A high-affinity, tryptophan-selective amino acid transport system in human macrophages

Robert L. Seymour, Vadivel Ganapathy, Andrew L. Mellor, David H. Munn

Research output: Contribution to journalArticlepeer-review

62 Scopus citations


Tryptophan catabolism via the enzyme indoleamine 2,3-dioxygenase (IDO) allows human monocyte-derived macrophages (MDM) and other APC to suppress T cell proliferation. IDO helps protect murine fetuses from rejection by the maternal immune system and can promote tolerance and immunosuppression. For tryptophan to be catabolized by IDO, it must first enter the APC via transmembrane transport. It has been shown that MDM in vitro readily deplete tryptophan present in the extracellular medium to nanomolar levels via IDO activity; yet, no currently known amino acid transport system displays high affinity and specificity sufficiently to permit efficient uptake of tryptophan at these low concentrations. Here, we provide biochemical characterization of a novel transport system with nanomolar affinity and high selectivity for tryptophan. Tryptophan transport in MDM was predominantly sodium-independent and occurred via two distinct systems: one consistent with the known system L transporter and a second system with 100-fold higher affinity for tryptophan (Km<300 nM). Competition studies showed that the high-affinity system did not correspond to any known transporter activity and displayed a marked selectivity for tryptophan over other amino acids and tryptophan analogs. This new system was expressed at low levels in fresh monocytes but underwent selective induction during MDM differentiation. In contrast, resting human T cells expressed only the conventional system L. We speculate that the high-affinity, tryptophan-specific transport system allows MDM to take up tryptophan efficiently under conditions of low substrate concentration, such as may occur during interaction between T cells and IDO-expressing APC.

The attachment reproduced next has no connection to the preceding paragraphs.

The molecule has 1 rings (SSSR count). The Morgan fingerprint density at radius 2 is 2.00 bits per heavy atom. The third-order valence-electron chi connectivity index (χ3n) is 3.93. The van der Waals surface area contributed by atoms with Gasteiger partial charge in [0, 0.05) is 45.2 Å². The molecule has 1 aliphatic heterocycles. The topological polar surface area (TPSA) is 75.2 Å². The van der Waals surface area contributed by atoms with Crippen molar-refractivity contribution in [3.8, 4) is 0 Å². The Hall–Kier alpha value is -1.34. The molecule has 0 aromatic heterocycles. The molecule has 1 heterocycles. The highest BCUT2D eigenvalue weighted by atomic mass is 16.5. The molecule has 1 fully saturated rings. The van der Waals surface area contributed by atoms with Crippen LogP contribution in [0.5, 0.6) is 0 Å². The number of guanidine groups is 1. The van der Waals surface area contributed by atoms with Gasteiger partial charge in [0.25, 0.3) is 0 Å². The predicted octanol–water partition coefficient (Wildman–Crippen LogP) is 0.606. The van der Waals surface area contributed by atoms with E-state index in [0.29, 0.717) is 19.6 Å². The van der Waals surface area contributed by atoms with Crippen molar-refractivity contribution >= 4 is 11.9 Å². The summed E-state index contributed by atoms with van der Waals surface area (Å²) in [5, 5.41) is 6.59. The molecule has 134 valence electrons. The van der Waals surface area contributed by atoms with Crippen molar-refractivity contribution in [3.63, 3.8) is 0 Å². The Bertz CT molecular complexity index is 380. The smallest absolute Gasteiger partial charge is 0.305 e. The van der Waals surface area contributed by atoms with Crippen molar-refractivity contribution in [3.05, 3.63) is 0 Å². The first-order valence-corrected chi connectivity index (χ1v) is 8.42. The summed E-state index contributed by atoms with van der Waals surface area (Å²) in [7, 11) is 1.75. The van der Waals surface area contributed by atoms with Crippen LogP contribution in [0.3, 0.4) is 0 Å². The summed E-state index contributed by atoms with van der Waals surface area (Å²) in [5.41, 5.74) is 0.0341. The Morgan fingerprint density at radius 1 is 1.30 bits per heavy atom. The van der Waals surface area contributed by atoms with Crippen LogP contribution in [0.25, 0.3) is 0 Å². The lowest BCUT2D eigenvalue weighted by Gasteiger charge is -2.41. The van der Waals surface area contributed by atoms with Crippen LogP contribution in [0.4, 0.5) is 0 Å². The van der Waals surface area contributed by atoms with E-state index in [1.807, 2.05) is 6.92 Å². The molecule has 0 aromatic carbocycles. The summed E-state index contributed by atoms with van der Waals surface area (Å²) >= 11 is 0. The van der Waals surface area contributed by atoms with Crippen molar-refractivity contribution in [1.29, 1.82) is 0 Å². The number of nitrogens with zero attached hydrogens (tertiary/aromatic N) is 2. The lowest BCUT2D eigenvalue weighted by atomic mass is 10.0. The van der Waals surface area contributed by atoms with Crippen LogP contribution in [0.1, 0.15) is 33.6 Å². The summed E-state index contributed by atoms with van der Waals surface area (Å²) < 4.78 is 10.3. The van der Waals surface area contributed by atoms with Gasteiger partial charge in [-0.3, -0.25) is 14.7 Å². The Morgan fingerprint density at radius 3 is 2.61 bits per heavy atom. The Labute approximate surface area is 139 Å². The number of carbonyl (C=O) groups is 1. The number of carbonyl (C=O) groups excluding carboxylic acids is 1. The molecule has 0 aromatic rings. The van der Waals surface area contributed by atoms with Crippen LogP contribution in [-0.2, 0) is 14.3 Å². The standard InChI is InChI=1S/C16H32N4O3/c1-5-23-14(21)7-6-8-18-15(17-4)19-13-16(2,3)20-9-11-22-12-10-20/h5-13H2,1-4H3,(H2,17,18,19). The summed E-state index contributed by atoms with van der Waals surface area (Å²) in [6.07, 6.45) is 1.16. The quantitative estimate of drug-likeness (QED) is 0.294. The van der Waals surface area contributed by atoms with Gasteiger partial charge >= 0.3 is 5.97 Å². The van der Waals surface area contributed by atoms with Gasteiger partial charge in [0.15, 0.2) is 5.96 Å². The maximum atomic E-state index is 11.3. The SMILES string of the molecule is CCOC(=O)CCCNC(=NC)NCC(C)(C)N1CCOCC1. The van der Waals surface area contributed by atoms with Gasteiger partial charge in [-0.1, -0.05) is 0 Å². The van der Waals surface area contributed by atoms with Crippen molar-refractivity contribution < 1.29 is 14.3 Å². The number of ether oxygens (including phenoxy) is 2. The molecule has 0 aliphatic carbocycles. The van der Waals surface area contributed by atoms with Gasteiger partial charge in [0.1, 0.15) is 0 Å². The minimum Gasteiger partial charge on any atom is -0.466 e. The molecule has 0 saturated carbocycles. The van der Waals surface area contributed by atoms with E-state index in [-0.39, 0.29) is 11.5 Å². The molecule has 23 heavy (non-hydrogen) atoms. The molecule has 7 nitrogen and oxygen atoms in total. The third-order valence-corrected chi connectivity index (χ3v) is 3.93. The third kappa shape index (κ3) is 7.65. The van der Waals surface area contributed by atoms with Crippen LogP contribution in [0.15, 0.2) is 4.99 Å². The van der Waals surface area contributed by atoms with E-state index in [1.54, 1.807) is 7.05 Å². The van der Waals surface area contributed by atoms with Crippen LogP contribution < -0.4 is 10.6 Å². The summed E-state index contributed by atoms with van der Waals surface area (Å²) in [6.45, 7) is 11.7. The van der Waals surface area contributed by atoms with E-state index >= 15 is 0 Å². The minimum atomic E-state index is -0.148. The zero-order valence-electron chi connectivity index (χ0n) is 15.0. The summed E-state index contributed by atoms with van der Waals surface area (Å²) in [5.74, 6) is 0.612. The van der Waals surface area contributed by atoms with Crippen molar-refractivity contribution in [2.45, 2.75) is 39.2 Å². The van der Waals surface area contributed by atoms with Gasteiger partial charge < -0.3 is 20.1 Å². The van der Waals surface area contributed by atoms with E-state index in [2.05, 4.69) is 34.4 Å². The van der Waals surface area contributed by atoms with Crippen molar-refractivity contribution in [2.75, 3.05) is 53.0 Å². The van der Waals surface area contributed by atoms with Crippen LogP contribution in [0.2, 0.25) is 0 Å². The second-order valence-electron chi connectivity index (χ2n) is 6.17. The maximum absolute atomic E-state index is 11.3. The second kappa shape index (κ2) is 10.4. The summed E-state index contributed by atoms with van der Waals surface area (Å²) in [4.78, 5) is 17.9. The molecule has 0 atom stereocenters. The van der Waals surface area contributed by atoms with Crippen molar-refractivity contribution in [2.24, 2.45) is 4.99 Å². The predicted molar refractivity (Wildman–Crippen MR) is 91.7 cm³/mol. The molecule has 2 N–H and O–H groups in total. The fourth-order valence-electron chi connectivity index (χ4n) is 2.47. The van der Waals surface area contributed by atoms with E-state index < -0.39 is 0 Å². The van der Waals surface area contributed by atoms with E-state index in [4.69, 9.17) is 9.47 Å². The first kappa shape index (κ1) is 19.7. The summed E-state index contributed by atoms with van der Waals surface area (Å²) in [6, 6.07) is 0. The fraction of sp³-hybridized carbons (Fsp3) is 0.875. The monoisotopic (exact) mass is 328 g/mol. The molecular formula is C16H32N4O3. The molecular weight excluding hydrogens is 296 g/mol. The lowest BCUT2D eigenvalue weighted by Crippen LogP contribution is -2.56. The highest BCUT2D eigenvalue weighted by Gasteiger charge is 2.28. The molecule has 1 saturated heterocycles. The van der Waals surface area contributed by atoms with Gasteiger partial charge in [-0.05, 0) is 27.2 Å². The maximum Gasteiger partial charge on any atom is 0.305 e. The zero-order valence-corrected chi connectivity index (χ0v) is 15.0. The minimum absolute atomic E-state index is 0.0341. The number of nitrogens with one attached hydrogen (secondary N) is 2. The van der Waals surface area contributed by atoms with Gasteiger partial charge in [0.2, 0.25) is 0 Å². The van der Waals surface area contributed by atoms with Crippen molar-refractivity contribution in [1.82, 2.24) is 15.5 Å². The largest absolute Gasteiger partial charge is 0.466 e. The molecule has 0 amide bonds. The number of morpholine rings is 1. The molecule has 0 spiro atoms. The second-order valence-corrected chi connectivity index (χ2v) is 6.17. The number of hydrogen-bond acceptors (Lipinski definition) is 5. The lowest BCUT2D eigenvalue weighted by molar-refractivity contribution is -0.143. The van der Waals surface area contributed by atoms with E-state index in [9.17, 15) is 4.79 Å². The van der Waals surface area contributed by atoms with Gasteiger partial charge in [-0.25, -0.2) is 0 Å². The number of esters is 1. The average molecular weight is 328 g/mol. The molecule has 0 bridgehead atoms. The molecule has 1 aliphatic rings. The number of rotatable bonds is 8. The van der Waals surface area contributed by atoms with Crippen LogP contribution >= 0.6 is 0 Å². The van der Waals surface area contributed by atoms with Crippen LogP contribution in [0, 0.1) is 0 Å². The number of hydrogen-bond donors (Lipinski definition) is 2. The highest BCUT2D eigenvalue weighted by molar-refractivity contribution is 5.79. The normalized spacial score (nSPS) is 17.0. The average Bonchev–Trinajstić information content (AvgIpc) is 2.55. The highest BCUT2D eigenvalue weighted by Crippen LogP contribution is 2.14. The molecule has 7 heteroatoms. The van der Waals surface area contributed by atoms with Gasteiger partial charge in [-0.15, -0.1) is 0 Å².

Original languageEnglish (US)
Pages (from-to)1320-1327
Number of pages8
JournalJournal of Leukocyte Biology
Issue number6
StatePublished - Dec 2006


  • Antigen-presenting cells
  • Indoleamine 2,3-dioxygenase
  • Tolerance

ASJC Scopus subject areas

  • Immunology and Allergy
  • Immunology
  • Cell Biology


Dive into the research topics of 'A high-affinity, tryptophan-selective amino acid transport system in human macrophages'. Together they form a unique fingerprint.

Cite this